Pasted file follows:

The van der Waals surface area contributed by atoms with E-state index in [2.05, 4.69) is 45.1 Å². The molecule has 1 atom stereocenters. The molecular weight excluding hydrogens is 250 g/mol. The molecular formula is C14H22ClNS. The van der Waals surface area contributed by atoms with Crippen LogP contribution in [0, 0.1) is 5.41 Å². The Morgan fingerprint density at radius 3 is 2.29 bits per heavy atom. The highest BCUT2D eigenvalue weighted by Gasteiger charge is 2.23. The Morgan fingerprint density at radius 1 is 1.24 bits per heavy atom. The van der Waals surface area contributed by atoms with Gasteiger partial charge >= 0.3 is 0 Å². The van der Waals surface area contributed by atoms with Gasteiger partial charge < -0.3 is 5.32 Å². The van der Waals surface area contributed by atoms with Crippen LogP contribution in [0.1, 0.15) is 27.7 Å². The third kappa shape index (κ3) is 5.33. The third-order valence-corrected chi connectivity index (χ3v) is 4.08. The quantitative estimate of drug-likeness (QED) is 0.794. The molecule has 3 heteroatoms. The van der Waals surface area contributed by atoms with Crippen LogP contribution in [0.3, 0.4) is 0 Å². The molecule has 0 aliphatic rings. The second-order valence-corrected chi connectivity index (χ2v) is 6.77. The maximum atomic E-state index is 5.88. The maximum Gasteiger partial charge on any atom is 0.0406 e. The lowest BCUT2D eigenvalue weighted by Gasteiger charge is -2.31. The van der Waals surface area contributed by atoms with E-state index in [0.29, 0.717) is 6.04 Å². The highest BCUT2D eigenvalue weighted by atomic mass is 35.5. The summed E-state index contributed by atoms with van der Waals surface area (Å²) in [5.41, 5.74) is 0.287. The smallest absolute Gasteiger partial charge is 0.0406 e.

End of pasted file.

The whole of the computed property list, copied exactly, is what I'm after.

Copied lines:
The van der Waals surface area contributed by atoms with E-state index in [2.05, 4.69) is 45.1 Å². The molecule has 1 atom stereocenters. The molecular weight excluding hydrogens is 250 g/mol. The molecular formula is C14H22ClNS. The van der Waals surface area contributed by atoms with Crippen LogP contribution in [0, 0.1) is 5.41 Å². The Morgan fingerprint density at radius 3 is 2.29 bits per heavy atom. The highest BCUT2D eigenvalue weighted by Gasteiger charge is 2.23. The Morgan fingerprint density at radius 1 is 1.24 bits per heavy atom. The van der Waals surface area contributed by atoms with Gasteiger partial charge >= 0.3 is 0 Å². The van der Waals surface area contributed by atoms with Gasteiger partial charge < -0.3 is 5.32 Å². The van der Waals surface area contributed by atoms with Crippen LogP contribution in [0.1, 0.15) is 27.7 Å². The third kappa shape index (κ3) is 5.33. The third-order valence-corrected chi connectivity index (χ3v) is 4.08. The quantitative estimate of drug-likeness (QED) is 0.794. The molecule has 3 heteroatoms. The van der Waals surface area contributed by atoms with Crippen LogP contribution in [0.3, 0.4) is 0 Å². The molecule has 0 aliphatic rings. The second-order valence-corrected chi connectivity index (χ2v) is 6.77. The maximum atomic E-state index is 5.88. The maximum Gasteiger partial charge on any atom is 0.0406 e. The lowest BCUT2D eigenvalue weighted by Gasteiger charge is -2.31. The van der Waals surface area contributed by atoms with E-state index in [0.29, 0.717) is 6.04 Å². The highest BCUT2D eigenvalue weighted by atomic mass is 35.5. The summed E-state index contributed by atoms with van der Waals surface area (Å²) in [5.41, 5.74) is 0.287. The smallest absolute Gasteiger partial charge is 0.0406 e.